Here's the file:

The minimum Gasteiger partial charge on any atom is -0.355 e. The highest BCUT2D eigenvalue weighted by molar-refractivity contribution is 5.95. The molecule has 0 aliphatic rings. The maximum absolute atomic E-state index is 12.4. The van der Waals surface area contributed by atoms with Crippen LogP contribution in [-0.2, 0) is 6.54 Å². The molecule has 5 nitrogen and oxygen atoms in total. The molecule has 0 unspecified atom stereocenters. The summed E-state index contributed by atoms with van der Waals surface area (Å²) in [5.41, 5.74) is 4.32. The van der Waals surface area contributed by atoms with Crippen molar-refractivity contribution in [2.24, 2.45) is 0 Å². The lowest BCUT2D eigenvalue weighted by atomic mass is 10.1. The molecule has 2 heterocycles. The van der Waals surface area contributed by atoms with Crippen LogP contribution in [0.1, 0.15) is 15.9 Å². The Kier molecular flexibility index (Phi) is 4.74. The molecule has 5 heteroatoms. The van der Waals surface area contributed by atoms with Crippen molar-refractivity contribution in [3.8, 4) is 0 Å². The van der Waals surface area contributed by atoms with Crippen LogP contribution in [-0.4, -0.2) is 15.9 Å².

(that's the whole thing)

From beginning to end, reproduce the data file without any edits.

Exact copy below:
The minimum Gasteiger partial charge on any atom is -0.355 e. The highest BCUT2D eigenvalue weighted by molar-refractivity contribution is 5.95. The molecule has 0 aliphatic rings. The maximum absolute atomic E-state index is 12.4. The van der Waals surface area contributed by atoms with Crippen LogP contribution in [-0.2, 0) is 6.54 Å². The molecule has 5 nitrogen and oxygen atoms in total. The molecule has 0 unspecified atom stereocenters. The summed E-state index contributed by atoms with van der Waals surface area (Å²) in [5.41, 5.74) is 4.32. The van der Waals surface area contributed by atoms with Crippen molar-refractivity contribution in [2.24, 2.45) is 0 Å². The lowest BCUT2D eigenvalue weighted by atomic mass is 10.1. The molecule has 2 heterocycles. The van der Waals surface area contributed by atoms with Crippen LogP contribution in [0.1, 0.15) is 15.9 Å². The Kier molecular flexibility index (Phi) is 4.74. The molecule has 5 heteroatoms. The van der Waals surface area contributed by atoms with Crippen molar-refractivity contribution in [3.8, 4) is 0 Å². The van der Waals surface area contributed by atoms with Crippen LogP contribution in [-0.4, -0.2) is 15.9 Å².